While more than two thirds of the population are connected to the internet in North America and Europe, access levels remain below a third in Africa, India and much of the sub-continent, a new study shows.
The study by Huawei on mobile and internet penetration shows that there is still a wide usage gap in Africa, with penetration rate estimated at 24 percent in the continent.
Mobile internet users in Sub-Saharan Africa were about 239 million in 2018 with a projection of 483 million users by 2025. Unique mobile subscribers who do not necessarily use the internet were at 456 million in 2018 and are expected to hit 623 million by 2025. Seven percent of these connections operated on 4G by 2018, up from four percent in 2017 and 23 percent are expected on the network by 2025. Only 2.7 percent of the total connection run on 5G.
Most of the growing base of mobile internet users, mostly from the fastest growing markets, are mobile only with no access to PC. This is bound to have a positive effect on the app and digital content economy even to non-English speaking markets. Streaming is one of the most sought after services currently with Netflix recently launching a stripped back, mobile only tariff in India.
This growth has been powered by rising smartphone penetration within the region. Smartphone penetration worldwide is at 65 percent, reflecting falling prices of devices and cellular data. The upward trend should continue as Android manufacturers permeate the legacy 2G and 3G base. By 2025, adoption should reach 80 percent. Most smartphones are expected to run on LTE, with the 1.5 billion 5G smartphones clustered in early adopter countries; China and the US being the biggest.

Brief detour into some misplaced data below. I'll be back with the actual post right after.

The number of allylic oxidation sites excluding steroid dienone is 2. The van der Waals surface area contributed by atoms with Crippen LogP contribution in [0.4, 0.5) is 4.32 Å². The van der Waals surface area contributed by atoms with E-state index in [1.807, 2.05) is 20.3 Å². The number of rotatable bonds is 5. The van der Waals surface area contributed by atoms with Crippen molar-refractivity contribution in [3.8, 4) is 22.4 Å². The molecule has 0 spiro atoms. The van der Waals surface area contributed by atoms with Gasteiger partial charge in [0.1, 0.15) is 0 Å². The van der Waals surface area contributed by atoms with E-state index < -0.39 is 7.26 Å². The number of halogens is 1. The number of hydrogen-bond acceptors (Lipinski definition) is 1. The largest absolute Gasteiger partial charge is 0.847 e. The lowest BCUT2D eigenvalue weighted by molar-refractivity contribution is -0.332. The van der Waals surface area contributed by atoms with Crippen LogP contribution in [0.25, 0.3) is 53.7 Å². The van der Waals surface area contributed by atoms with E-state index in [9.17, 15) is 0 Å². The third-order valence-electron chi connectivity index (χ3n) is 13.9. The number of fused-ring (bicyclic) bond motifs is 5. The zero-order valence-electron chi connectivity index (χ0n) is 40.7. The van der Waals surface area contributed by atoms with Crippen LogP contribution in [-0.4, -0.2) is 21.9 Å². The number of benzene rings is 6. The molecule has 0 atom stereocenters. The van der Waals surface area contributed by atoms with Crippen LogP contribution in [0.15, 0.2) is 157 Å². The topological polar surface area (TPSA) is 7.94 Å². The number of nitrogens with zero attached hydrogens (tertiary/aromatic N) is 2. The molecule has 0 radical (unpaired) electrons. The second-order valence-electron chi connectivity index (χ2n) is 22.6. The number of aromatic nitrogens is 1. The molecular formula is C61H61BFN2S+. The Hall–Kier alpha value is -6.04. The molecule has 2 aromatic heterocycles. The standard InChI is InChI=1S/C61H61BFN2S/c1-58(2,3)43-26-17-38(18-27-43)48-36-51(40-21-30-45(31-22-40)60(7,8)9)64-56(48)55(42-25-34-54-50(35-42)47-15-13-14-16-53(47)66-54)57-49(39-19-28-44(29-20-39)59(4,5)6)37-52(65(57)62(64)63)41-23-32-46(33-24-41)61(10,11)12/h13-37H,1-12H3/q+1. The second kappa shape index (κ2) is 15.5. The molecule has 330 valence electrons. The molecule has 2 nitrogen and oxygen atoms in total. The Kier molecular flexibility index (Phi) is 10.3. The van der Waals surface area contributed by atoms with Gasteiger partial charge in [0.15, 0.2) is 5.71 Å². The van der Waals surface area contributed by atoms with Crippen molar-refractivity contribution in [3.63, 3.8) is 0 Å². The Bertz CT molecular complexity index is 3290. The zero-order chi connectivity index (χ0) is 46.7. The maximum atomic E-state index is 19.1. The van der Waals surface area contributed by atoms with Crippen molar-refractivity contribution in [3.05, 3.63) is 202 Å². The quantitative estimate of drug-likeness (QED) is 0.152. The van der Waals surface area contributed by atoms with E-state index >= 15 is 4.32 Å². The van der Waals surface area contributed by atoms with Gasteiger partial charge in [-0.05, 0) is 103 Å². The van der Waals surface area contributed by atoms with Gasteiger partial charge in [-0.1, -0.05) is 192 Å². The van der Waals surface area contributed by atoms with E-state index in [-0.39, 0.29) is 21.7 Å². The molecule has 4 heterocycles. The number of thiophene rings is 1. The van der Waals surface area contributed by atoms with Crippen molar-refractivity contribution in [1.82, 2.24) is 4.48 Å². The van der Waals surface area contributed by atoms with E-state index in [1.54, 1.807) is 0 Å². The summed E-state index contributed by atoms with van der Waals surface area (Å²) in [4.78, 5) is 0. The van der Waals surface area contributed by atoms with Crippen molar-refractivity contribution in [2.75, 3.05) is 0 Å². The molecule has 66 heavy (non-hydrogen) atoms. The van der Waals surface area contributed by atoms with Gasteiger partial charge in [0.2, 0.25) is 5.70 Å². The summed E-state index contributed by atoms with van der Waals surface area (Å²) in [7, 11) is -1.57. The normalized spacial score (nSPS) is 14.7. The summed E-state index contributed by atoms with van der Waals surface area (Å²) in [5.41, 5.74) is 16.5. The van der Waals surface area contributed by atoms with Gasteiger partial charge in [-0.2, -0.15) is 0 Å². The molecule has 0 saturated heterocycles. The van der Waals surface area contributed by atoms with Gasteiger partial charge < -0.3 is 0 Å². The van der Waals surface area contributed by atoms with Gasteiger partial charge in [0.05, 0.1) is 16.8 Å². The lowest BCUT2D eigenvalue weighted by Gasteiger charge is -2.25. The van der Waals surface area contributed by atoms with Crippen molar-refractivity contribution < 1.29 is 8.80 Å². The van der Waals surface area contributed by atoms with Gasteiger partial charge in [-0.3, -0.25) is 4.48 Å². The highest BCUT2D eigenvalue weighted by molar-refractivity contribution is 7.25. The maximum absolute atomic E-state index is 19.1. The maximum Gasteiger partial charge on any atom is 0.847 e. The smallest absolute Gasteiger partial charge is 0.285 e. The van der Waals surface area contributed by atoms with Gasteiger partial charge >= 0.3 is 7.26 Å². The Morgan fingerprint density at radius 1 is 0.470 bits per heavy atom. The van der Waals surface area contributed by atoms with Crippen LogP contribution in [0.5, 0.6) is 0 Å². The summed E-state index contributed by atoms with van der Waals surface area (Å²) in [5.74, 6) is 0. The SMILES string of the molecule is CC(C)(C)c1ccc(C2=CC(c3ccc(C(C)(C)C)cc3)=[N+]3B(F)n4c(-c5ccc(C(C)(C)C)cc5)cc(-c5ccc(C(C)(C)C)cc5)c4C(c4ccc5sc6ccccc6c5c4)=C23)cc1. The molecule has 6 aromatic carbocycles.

High populations magnify this effect; India alone accounts for 860 million of the unconnected globally followed by Pakistan and Bangladesh. Network coverage remains a challenge but one that continues to mitigate. Currently, 750 million people live outside of 4G or 3G coverage down from 1.8 billion five years ago. Organic expansion and network sharing have extended mobile coverage to rural areas.
The bigger obstacle that remains both in developed and developing countries is relevance and understanding of how to use mobile internet. Digital literacy has created a usage gap particularly with the older generation.
In Sub-Saharan Africa, 62 percent of the 800 million people that do not use mobile internet are within mobile Broadband Network coverage. South Africa leads with 90 percent 4G network coverage of its population with the least 4G coverage in Tanzania at 28 percent of the population. Kenya has 65 percent of the population within 4G coverage.
By the end of 2019, Mobile broadband connections (3G and above), for the first time, accounted for the majority of total mobile connections. This is an important inflection point for the region as it reflects a growing shift in the way consumers use digital platforms. Data centered services, particularly music and video streaming services, will drive a four-fold increase in data consumption by 2024.
5G is still at the exploratory stage and may not benefit consumers much, as LTE already provides faster and efficient speeds for single users. The network will come in handy in bigger sectors such as mining, utility and transport in the coming years.
Unique mobile penetration rates vary considerably across the region. South Africa is one of the eight markets with above a 60 percent penetration rate while countries like Ethiopia and DRC still have penetration rates below 40 percent. These large underpenetrated markets are bound to drive subscriber growths in the coming years. Together with Nigeria, they are likely to account for more than a third of new subscribers by 2025.
The infrastructure and availability of locally relevant content and services are the greatest enablers of Mobile internet adoption. They have propelled significant investments in 3G and 4G network expansion. Video overcomes the literacy challenges which projects growth in the use of video and gaming.
“Taking into account the market trends and needs, Huawei is committed to supporting connectivity to the whole of Africa,” says the company.